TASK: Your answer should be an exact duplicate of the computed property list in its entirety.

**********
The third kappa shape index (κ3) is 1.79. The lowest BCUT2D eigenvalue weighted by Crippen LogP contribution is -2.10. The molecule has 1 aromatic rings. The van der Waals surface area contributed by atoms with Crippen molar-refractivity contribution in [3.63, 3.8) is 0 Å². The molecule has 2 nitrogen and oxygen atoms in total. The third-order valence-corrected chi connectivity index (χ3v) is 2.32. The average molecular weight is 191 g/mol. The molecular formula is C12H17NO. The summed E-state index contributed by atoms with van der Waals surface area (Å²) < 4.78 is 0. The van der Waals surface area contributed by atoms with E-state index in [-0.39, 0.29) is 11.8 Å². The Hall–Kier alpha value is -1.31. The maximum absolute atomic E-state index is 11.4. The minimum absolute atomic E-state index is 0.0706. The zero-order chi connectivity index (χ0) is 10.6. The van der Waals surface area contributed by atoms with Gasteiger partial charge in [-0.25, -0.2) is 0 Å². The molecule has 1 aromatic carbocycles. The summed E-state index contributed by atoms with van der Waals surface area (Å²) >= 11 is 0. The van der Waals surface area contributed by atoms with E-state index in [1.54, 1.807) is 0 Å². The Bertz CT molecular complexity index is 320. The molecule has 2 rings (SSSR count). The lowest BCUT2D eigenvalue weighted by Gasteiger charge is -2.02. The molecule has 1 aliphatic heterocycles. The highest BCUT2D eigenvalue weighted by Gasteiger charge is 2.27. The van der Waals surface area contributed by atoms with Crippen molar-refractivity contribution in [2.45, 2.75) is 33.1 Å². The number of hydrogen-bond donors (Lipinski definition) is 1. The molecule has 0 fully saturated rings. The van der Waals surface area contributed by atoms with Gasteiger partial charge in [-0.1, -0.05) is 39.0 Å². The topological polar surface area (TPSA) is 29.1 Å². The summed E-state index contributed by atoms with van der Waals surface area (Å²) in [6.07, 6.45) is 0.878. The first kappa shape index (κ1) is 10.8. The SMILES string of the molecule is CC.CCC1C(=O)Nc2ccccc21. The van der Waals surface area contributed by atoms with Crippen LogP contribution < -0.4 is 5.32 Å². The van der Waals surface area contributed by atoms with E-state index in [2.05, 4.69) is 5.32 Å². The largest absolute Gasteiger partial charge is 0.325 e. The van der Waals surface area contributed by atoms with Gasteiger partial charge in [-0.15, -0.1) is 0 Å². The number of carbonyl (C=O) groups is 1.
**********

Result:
The third kappa shape index (κ3) is 1.79. The lowest BCUT2D eigenvalue weighted by Crippen LogP contribution is -2.10. The molecule has 1 aromatic rings. The van der Waals surface area contributed by atoms with Crippen molar-refractivity contribution in [3.63, 3.8) is 0 Å². The molecule has 2 nitrogen and oxygen atoms in total. The third-order valence-corrected chi connectivity index (χ3v) is 2.32. The average molecular weight is 191 g/mol. The molecular formula is C12H17NO. The summed E-state index contributed by atoms with van der Waals surface area (Å²) < 4.78 is 0. The van der Waals surface area contributed by atoms with E-state index in [-0.39, 0.29) is 11.8 Å². The Hall–Kier alpha value is -1.31. The maximum absolute atomic E-state index is 11.4. The minimum absolute atomic E-state index is 0.0706. The zero-order chi connectivity index (χ0) is 10.6. The van der Waals surface area contributed by atoms with Gasteiger partial charge in [-0.25, -0.2) is 0 Å². The molecule has 1 aromatic carbocycles. The summed E-state index contributed by atoms with van der Waals surface area (Å²) >= 11 is 0. The van der Waals surface area contributed by atoms with E-state index in [1.54, 1.807) is 0 Å². The Bertz CT molecular complexity index is 320. The molecule has 2 rings (SSSR count). The lowest BCUT2D eigenvalue weighted by Gasteiger charge is -2.02. The molecule has 1 aliphatic heterocycles. The highest BCUT2D eigenvalue weighted by Gasteiger charge is 2.27. The van der Waals surface area contributed by atoms with Crippen molar-refractivity contribution in [2.45, 2.75) is 33.1 Å². The number of hydrogen-bond donors (Lipinski definition) is 1. The molecule has 0 fully saturated rings. The van der Waals surface area contributed by atoms with Gasteiger partial charge in [-0.1, -0.05) is 39.0 Å². The topological polar surface area (TPSA) is 29.1 Å². The summed E-state index contributed by atoms with van der Waals surface area (Å²) in [6.07, 6.45) is 0.878. The first kappa shape index (κ1) is 10.8. The SMILES string of the molecule is CC.CCC1C(=O)Nc2ccccc21. The van der Waals surface area contributed by atoms with Crippen LogP contribution < -0.4 is 5.32 Å². The van der Waals surface area contributed by atoms with E-state index in [2.05, 4.69) is 5.32 Å². The largest absolute Gasteiger partial charge is 0.325 e. The van der Waals surface area contributed by atoms with Gasteiger partial charge in [-0.15, -0.1) is 0 Å². The number of carbonyl (C=O) groups is 1.